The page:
Without introducing any hard numbers on these costs we can merely focus on the relationship, namely there is an incremental cost per transaction and a transaction fee which means that on a per-transaction basis we have.  (Incremental cost to validate a transaction / fee per transaction)% is how we can calculate the minimum stake required to process transactions profitably and thus the number of validating nodes a network can support.

These calculations can be applied universally to all networks at all scales and it all boils down to one simple fact:  transaction fees are directly proportional to the level of decentralization a network supports.   DPOS can be set to 1 delegate or 10000 delegates and the cost of transactions will be 10,000 higher in the more decentralized network than in the fully centralized network.

So now we need to bring in yet another graph, marginal utility of adding an extra validating node.  The 2nd node doubles the decentralization, the 3rd grows by 33%... but by the time you get to the 10,001th node you are only increasing decentralization by .001%.   Ie: the value of the 2nd node is much higher than the value of the 10,001 node and yet the cost of adding both nodes was equal.   There is a point where the cost to add a new node equals the value that new node provides and this is the sweet spot you want for the number of validators.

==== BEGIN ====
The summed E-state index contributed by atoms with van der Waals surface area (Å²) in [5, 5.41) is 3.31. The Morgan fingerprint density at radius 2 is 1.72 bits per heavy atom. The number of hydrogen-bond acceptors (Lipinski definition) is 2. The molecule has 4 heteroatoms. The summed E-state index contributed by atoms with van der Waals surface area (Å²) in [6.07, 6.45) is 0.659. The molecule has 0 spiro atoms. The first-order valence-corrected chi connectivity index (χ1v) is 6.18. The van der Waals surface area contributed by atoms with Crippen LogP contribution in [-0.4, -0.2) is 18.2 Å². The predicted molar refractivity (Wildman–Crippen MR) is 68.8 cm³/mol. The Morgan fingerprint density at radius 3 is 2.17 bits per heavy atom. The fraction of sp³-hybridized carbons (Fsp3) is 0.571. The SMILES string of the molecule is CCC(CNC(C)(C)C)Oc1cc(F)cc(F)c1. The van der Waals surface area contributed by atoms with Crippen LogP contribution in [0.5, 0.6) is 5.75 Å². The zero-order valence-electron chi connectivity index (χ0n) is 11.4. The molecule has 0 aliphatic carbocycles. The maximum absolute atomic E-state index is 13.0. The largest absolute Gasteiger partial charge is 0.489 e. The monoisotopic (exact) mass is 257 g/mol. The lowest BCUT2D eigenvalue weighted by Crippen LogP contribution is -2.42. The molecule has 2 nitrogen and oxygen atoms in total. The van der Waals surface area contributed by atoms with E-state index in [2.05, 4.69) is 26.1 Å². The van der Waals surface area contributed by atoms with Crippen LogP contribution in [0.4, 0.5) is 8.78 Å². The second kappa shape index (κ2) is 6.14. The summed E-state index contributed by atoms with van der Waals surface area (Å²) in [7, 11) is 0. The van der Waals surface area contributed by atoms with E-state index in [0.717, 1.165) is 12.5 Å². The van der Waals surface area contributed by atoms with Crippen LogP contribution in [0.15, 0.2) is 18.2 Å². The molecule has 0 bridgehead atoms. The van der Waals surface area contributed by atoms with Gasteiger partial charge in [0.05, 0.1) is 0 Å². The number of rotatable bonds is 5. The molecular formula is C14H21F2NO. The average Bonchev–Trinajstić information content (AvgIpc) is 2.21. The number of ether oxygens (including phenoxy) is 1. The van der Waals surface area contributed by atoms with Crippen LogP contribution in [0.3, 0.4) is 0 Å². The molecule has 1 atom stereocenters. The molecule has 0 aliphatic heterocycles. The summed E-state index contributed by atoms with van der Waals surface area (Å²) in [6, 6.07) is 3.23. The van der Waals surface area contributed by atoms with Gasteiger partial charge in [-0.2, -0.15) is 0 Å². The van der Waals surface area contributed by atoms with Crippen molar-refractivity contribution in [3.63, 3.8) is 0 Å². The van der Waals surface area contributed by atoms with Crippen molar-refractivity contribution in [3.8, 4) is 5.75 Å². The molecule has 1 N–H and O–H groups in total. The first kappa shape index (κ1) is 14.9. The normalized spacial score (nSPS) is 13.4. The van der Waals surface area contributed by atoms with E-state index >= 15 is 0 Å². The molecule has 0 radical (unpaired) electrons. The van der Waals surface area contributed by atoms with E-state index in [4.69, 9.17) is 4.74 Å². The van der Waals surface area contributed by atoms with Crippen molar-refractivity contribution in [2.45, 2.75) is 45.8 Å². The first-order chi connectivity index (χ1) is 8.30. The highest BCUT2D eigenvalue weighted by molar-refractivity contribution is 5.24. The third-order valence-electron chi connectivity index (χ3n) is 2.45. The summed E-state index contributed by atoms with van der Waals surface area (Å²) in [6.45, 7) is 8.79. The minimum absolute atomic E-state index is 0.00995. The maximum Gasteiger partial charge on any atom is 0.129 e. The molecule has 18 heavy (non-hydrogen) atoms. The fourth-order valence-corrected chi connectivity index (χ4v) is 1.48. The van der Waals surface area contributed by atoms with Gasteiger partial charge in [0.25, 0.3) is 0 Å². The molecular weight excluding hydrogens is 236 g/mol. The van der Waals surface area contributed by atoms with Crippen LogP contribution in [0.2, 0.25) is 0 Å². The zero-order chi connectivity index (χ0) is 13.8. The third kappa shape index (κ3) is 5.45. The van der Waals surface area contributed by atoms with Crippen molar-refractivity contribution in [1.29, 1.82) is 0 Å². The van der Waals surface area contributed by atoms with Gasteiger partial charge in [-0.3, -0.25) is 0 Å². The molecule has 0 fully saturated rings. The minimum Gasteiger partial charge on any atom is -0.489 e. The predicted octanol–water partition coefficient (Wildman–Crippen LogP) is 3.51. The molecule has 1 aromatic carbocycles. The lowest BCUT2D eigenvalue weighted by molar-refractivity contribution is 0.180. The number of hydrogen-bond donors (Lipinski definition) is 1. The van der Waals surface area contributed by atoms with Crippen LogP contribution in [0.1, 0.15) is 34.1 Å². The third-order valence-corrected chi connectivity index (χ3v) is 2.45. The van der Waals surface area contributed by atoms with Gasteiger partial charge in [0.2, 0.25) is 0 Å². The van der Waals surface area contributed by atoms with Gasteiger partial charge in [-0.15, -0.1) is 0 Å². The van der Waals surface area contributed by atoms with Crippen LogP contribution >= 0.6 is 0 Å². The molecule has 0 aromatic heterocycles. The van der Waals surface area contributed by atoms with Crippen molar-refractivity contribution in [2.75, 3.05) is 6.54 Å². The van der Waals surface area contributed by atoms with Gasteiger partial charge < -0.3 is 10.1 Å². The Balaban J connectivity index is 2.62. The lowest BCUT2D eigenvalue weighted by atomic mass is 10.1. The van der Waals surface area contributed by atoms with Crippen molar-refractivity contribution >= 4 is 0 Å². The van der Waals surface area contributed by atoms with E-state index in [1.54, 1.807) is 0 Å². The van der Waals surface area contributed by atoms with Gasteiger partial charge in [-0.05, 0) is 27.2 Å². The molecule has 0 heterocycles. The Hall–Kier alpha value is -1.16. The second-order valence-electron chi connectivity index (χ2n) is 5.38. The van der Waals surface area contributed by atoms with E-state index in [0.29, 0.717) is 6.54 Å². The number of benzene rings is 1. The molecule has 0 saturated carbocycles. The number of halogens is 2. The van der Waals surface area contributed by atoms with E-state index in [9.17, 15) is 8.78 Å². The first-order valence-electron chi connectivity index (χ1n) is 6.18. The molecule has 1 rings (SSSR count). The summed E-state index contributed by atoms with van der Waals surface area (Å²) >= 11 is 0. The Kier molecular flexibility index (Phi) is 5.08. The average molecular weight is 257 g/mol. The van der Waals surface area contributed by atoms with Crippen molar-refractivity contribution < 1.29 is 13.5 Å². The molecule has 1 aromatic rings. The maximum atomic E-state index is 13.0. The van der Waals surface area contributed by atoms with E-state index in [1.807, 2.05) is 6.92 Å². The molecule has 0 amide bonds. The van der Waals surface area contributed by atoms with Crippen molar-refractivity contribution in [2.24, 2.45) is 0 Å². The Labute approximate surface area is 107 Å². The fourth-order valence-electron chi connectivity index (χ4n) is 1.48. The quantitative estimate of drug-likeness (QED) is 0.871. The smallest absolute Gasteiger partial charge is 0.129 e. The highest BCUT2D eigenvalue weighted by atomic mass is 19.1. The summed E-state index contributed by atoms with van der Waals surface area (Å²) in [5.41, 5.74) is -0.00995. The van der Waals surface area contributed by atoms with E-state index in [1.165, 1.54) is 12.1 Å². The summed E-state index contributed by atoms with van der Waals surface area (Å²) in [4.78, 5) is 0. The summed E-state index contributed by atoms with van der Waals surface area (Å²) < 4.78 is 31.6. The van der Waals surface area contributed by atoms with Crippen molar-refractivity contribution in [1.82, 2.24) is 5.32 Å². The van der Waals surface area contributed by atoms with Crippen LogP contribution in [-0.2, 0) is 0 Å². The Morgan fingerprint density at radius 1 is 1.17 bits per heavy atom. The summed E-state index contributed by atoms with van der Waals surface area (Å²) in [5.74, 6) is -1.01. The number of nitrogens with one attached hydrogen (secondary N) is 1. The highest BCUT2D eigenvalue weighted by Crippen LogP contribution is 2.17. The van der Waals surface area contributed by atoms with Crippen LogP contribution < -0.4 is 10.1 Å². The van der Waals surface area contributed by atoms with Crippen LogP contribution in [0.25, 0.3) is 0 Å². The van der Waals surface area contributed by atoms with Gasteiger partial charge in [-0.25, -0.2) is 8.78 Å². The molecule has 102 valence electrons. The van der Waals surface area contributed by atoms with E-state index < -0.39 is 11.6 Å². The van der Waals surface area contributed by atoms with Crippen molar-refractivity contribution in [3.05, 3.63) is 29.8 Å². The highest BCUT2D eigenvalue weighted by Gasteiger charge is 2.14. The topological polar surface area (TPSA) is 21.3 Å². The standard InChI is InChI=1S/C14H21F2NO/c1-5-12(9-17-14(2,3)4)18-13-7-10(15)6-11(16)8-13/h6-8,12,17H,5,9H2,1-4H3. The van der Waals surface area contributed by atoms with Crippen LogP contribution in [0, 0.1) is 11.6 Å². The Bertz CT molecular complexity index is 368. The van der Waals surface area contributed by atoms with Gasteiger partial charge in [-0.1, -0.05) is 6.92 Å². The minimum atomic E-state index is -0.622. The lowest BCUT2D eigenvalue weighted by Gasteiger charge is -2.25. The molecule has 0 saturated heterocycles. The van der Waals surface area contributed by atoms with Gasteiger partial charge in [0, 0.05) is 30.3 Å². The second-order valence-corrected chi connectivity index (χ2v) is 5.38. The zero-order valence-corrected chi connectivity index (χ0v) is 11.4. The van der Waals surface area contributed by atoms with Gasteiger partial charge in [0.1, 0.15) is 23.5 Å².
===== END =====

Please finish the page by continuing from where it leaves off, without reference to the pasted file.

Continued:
So what is the real difference between DPOS, NXT, and Peercoin?  The real difference is how much influence those who own less than the threshold amount of stake have in the system.   In the case of Peercoin anyone below the threshold is cut out and has 0 influence which will therefore centralize in the hands of the N largest shareholders where N is determined by the intersection of the sweet spot.

With NXT and leased forging, those with less than the minimal stake must lease (delegate) it to one person who can accumulate at least the threshold level to produce profitably.   However, the leaser should be under no delusions that the pool will be able to give them a kickback.  Any kickback would only be available if NXT was charging higher transaction fees than necessary to cover validation costs and thus make the network less competitive against other networks.   Absent kickbacks NXT will suffer voter turnout issues.   Furthermore, NXT is vulnerable to anyone with the threshold stake producing blocks with no transactions or filtering transactions.   This could result in unnecessary transaction delays.  Poor voter turnout will ultimately make NXT little different than Peercoin.